Student protests Tuesday May 21, 2012. Photo: Chris Zacchia

Ethan Cox is a former news editor with Forget The Box and he is currently heavily involved in politics and trying to change the world. He is currently covering the student protests for and FTB. Here is his latest take on where the protests stand and where we go next. Be sure to join us for today’s demonstration starting at place des festival at 2pm.

Just in time for the 100th day of Quebec’s student strike comes a birthday present of epic proportions for the indefatigable students.

They’re winning.

A QMI/Leger Marketing poll released early Tuesday morning by the Journal de Montreal bore the banner headline “Le gouvernment va trop loin” (The government has gone too far).

On the central question of whether respondents supported the government or the students in the ongoing conflict over increases to tuition fees, the poll found a stunning 18 point shift from the government to the students, compared to a poll taken ten days earlier. Although this shift still leaves the students trailing the government by 8 points, the momentum is clearly on their side.

On the question of whether the controversial, and likely unconstitutional, special law known as Loi 78 went “too far,” 53 per cent agreed that it did, while 32 per cent judged it to be fair and balanced and 8 per cent thought it didn’t go far enough.

Seventy-three per cent thought the extraordinary law, which critics have compared to the War Measures Act and the dark days of the Duplessis era, would fail to achieve Charest’s stated goal of “restoring social peace.” Three out of four respondents also supported the immediate resumption of negotiations between students and government, a firm repudiation of the Charest government’s refusal to negotiate.

Student protests tuesday may 21, 2012
Police at Student protests tuesday may 21, 2012 Photo by Chris Zacchia

Disastrous as these numbers are for Charest, this may only be the beginning. The more the population analyzes the law, the more they will question it, according to Christian Bourque, Executive Vice President with Leger Marketing. He attributes the collapse in support for the government to Loi 78, noting “it’s the only thing which has changed since the last poll”.

For those of us on the ground here in Quebec, it seemed evident as soon as Loi 78 was introduced that Charest had overplayed his hand. In a province which has lived through the quiet revolution and the War Measures Act it seemed unlikely that we would fail to notice or care if our fundamental freedoms were curtailed.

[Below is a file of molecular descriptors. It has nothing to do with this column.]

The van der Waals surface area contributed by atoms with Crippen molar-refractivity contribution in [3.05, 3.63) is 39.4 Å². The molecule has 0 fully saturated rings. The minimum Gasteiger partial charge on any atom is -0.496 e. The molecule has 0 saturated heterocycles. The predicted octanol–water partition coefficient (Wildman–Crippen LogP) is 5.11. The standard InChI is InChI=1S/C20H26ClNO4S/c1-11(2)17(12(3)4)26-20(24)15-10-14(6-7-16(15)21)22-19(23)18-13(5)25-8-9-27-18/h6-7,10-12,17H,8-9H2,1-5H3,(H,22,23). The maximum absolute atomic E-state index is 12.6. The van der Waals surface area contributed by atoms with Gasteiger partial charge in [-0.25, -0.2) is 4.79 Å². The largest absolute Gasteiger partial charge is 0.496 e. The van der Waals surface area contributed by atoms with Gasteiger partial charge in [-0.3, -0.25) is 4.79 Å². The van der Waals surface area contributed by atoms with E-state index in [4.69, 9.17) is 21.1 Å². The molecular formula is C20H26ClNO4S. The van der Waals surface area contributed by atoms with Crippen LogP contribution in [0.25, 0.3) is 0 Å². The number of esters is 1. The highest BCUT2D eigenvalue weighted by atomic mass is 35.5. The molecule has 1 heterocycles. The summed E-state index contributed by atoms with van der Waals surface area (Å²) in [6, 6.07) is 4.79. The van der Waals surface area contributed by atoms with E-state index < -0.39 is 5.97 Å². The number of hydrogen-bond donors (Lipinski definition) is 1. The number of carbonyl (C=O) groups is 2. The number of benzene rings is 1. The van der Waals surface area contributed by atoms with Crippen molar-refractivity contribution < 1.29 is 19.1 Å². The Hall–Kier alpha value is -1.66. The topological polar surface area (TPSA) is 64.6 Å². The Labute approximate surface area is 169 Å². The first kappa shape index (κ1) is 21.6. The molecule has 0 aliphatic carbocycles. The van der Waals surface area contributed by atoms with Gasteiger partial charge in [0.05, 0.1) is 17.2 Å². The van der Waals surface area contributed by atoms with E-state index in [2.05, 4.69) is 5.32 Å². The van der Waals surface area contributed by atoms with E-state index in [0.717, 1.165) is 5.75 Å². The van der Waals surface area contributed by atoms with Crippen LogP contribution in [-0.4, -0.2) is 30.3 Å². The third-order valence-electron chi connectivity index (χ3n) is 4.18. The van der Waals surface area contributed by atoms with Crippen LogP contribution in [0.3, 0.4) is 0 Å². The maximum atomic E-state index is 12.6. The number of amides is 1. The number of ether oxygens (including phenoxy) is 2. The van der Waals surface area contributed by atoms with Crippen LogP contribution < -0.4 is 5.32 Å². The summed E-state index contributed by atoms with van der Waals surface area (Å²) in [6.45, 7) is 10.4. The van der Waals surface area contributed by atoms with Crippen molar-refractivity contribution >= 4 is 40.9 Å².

The bill suspended the semester of striking institutions, to be resumed in late summer. It outlawed protests within fifty meters of an educational institution (rendering the downtown core a no-go zone), and protests whose details, including precise route, had not been communicated to police eight hours in advance. It also gave police the right to cancel a duly advertised demonstration, and imposed heavy fines for student organizations, organizers and simple citizens judged to have disobeyed the law. It is written so broadly that anyone communicating the details of an “illegal” protest, on twitter for example, could be severely fined.

Student protests tuesday may 21, 2012
Student protests tuesday may 21, 2012 Photo by Chris Zacchia

Perhaps the most concerning, and under-reported, provision of the law would allow the government to cancel the payment of dues to a student association or federation at a rate of one semester for each day or part thereof they were judged in violation of the law. Coupled with the reverse onus provision, which would force associations to prove members or supporters breaking the law were not acting on behalf of the association, this would allow Charest to effectively eliminate troublesome student associations and federations for a decade or longer. Would that we could all dispatch our enemies so easily!

Probably knowing the law would never survive a court challenge on constitutional grounds, the Liberals set it to expire in one year, before any challenge would likely be heard.

Over the weekend since Loi 78 was passed by the National Assembly it has been denounced by everyone from the Quebec Bar Association to pro-hike student groups. The Arcade Fire wore the emblematic red square symbol of the student strike during an appearance on Saturday Night Live, as did Xavier Dolan and his entourage at Cannes. Michael Moore waded in, pledging his support on twitter, and local boy turned Hollywood comedian Jon Lajoie publicly defied the law by releasing a “Song for Students” which ends with a call for viewers to join the mass demonstration organized for today to celebrate the 100th day of the strike.

Student protests
No end in sight, over 5000 protesters marched until 1 in the monrning through upper Westmount past Jean Charest's home

But it wasn’t just celebrities who took a dim view of the law. As demonstrations unfolded over the weekend it seemed that every bystander was suddenly cheering, every idled car honking in support and whole terraces full of people standing to applaud as the students went by. The last, and only, time I witnessed such a sudden shift in public opinion as this poll shows was during last May’s orange wave.